All The Challenges of Israel

Israel, as one of its former prime ministers Ehud Barak once proclaimed, sees itself as a villa in the jungle. This statement, far from being politically correct, cost Barak some public criticism, but it remains somewhat poignant, as the events of the last two decades have taught us. Between the years 2000 and 2005, Israel faced one of the worse suicide bombing campaigns in history, during the second Palestinian intifada. One year later, as the Second Lebanon War broke out with Hezbollah, thousands of rockets were launched at Israel’s civilian population centers. And the last 8 years of turmoil in the Arab world brought the rise of extreme Sunni-Jihadist groups, such as ISIS and Al Qaeda, to Israeli borders, while destabilizing the entire Middle East. Israel has dealt with all these recent, constantly evolving, challenges while maintaining its occupation of Palestinians in the West Bank and facing growing censure from the international community because of it.

Ivo Saglietti, Lebanon, Beirut, Hezbollah neighborhood, 2008

Israel’s geographic location puts it at the vanguard, dealing with new terrorist and guerilla threats, which usually arrive later on the West’s doorstep. This reality has forced it to try and come up quickly with new operational concepts and solutions, in order to effectively deal with developing problems. At the height if the Second Intifada, The Israeli Defense Forces (IDF) and domestic Security Services (known by their Hebrew acronym SHABAK) figured a method to identify and thwart suicide attacks. Later on, facing a growing threat of rockets and missiles from Lebanon and the Gaza Strip, Israel invented and produced a multi-layer rocket intercepting system, which achieved close to 90% success in the latest round of violence. And most recently, in 2015, when faced with a wave of “lone wolf” attacks, mostly by knife-carrying Palestinian teenagers, the Israeli authorities began to closely monitor Palestinian social media and make pre-emptive arrests of suspects according to inciting statements they posted.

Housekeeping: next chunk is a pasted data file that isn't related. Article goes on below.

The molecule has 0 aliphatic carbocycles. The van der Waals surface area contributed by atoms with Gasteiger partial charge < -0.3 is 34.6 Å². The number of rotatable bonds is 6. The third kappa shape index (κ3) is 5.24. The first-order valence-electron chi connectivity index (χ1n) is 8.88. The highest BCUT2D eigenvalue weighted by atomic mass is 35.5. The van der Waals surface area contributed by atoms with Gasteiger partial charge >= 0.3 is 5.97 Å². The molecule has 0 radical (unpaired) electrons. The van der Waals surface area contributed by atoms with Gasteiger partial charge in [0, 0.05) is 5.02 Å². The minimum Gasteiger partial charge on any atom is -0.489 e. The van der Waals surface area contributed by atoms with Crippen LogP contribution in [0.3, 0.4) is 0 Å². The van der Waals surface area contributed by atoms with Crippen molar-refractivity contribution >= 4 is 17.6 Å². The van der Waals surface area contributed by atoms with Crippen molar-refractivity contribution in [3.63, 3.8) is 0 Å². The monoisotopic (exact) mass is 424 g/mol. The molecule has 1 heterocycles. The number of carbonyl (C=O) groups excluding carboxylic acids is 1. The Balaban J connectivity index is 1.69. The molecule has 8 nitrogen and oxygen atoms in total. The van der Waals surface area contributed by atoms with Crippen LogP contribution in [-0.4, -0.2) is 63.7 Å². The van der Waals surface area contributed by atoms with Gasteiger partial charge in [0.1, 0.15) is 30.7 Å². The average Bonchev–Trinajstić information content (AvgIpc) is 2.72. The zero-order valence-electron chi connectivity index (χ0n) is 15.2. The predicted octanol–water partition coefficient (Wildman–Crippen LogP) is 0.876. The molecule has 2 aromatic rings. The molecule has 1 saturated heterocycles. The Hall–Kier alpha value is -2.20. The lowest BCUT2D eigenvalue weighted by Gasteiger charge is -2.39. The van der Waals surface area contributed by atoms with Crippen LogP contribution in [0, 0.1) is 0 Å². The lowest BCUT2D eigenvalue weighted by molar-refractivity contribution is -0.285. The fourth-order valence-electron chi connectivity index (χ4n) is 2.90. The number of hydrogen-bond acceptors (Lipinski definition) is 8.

These methods and solutions, some of them quite aggressive, did not make all of Israel’s problems go away. Some of the answers the Israelis have developed were only partial, while general instability in the region continues. The Middle East has turned into a massive area of uncertainty, which affects both Israel’s everyday challenges and its long-term planning. The most explosive arena is the Palestinian one, with growing chances for a massive military confrontation between Israel and Hamas in Gaza in the next few months, as a result of the Strip’s deteriorating infrastructure and its almost unlivable daily conditions. But the greatest concern for Israeli decision makers has to do with the situation on the Northern border. The Syrian Civil war has practically ended in victory for the Assad regime and its supporters, the radical Shiite axis, led by Iran. This was not good news for Israel. The news got worse when thousands of Hezbollah fighters, who participated in the war, returned home to Lebanon and began implementing the lessons they learned there in order to improve their tactical standing against Israel.

Hezbollah isn’t actively searching for war with Israel